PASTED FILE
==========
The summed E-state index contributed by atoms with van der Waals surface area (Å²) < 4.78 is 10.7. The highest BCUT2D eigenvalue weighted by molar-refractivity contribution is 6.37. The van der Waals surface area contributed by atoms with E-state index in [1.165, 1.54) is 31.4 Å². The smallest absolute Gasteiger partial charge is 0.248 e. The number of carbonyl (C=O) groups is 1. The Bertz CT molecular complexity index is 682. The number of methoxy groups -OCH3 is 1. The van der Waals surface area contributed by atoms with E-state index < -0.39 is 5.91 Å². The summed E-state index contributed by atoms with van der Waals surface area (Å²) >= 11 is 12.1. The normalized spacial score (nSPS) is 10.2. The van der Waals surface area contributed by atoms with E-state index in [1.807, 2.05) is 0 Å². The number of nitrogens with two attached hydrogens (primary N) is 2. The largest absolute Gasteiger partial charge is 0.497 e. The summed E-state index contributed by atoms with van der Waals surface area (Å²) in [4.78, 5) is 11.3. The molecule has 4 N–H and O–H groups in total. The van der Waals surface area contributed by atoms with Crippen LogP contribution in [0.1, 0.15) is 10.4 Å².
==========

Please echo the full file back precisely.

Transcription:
The summed E-state index contributed by atoms with van der Waals surface area (Å²) < 4.78 is 10.7. The highest BCUT2D eigenvalue weighted by molar-refractivity contribution is 6.37. The van der Waals surface area contributed by atoms with E-state index in [1.165, 1.54) is 31.4 Å². The smallest absolute Gasteiger partial charge is 0.248 e. The number of carbonyl (C=O) groups is 1. The Bertz CT molecular complexity index is 682. The number of methoxy groups -OCH3 is 1. The van der Waals surface area contributed by atoms with E-state index < -0.39 is 5.91 Å². The summed E-state index contributed by atoms with van der Waals surface area (Å²) >= 11 is 12.1. The normalized spacial score (nSPS) is 10.2. The van der Waals surface area contributed by atoms with E-state index in [1.807, 2.05) is 0 Å². The number of nitrogens with two attached hydrogens (primary N) is 2. The largest absolute Gasteiger partial charge is 0.497 e. The summed E-state index contributed by atoms with van der Waals surface area (Å²) in [4.78, 5) is 11.3. The molecule has 4 N–H and O–H groups in total. The van der Waals surface area contributed by atoms with Crippen LogP contribution in [0.1, 0.15) is 10.4 Å².